Blood Res 2023; 58(3): 125-125

Published online September 30, 2023 https://doi.org/10.5045/br.2023.2023116

Copyright © The Korean Society of Hematology.

Persistent polyclonal B-cell lymphocytosis with buttock-like cells mimicking follicular lymphoma

Fnu Aakash1, Sa A Wang1, Karan Saluja2, Beenu Thakral1

1Department of Hematopathology, The University of Texas MD Anderson Cancer Center, 2The University of Texas Health Science Center at Houston, Houston, TX, USA

Correspondence to:Beenu Thakral, M.D., Department of Hematopathology, The University of Texas MD Anderson Cancer Center, 1515 Holcombe Blvd, Houston, Texas 77030, USA, E-mail: bthakral@mdanderson.org

This is an Open Access article distributed under the terms of the Creative Commons Attribution Non-Commercial License (http://creativecommons.org/licenses/by-nc/4.0) which permits unrestricted non-commercial use, distribution, and reproduction in any medium, provided the original work is properly cited.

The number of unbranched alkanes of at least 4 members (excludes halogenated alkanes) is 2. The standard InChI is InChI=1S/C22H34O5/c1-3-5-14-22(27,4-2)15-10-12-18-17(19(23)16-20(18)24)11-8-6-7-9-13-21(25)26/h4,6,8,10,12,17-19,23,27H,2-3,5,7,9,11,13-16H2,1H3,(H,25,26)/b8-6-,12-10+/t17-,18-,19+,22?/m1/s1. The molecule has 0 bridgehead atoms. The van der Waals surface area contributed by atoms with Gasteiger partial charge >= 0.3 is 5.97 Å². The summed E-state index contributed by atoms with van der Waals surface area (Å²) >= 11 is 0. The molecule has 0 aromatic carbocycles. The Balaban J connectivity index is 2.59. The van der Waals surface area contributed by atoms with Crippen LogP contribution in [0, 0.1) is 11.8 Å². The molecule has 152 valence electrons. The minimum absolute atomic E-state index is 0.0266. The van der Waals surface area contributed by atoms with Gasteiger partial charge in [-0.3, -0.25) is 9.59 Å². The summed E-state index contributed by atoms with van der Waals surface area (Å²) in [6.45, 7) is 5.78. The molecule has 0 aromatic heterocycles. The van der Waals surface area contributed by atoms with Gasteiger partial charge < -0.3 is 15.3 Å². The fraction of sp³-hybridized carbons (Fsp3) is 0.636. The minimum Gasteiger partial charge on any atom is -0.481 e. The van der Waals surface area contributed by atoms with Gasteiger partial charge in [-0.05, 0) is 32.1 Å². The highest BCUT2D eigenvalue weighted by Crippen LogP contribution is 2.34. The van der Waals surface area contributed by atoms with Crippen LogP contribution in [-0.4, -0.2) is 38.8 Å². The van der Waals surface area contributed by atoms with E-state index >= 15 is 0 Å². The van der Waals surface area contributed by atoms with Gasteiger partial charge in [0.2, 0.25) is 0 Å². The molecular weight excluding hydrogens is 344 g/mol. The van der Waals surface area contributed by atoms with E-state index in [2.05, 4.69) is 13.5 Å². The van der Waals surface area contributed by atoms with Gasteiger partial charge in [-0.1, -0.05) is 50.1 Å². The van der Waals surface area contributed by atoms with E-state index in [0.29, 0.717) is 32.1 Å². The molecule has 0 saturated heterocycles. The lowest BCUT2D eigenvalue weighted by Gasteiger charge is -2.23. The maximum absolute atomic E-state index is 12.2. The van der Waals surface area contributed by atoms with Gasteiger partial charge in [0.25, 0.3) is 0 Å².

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A 52-year-old woman was found to have leukocytosis [19.4×109/L (range, 4–11)] with absolute lymphocytosis [5.8×109/L (range, 1–4.8)] for ∼1 year. Peripheral blood (PB) showed circulating atypical, binucleated and clefted lymphocytes mimicking “buttock cells” of follicular lymphoma. PB flow cytometry (FC) showed polytypic B-cell lymphocytosis (64.4%) expressing CD19+ CD20+CD27+IgM+ and CD5-CD10-CD38-. No cutaneous lesions were noted. A staging bone marrow showed no evidence of lymphoma. Cytogenetics showed a normal female karyotype. Serum IgM levels were increased [8.4 g/L (range, 0.35–2.4)], with normal IgA and IgG levels. Serum protein electrophoresis and immunofixation studies showed no M-protein. PET-CT showed no lymphadenopathy or hepatosplenomegaly. She had 30-years smoking history. Based on the above findings, persistent polyclonal B‐cell lymphocytosis (PPBL) was diagnosed. PPBL is a benign proliferation of memory B-cells in adult women with longstanding smoking history. Exact pathogenesis of PPBL is not known, potential mechanisms include defect in CD40 activation pathway or expansion of functional CD27+ memory B-cells. About 90% of PPBL cases are HLA-DR7-positive. Recurrent cytogenetic abnormalities such as +i(3q) and even immunoglobulin gene rearrangements have been identified. Next‐generation sequencing results in PPBL have not been well-studied, we found, low-level NOTCH2 R2400* mutation in our patient. Given the low mutant allele frequency (VAF <5%) and lack of immunoglobulin gene rearrangement, the significance of this mutation is unclear. As per literature, this variant is most common recurrent mutation in subset (∼20%) of marginal zone lymphoma that have NOTCH2 mutation. The clinical course of PPBL typically remains stable for years. Smoking cessation and splenectomy are reported to be effective in these patients. Morphologic correlation in PPBL along with smoking history and negative FC even in presence of genetic changes is essential to avoid lymphoma misdiagnosis.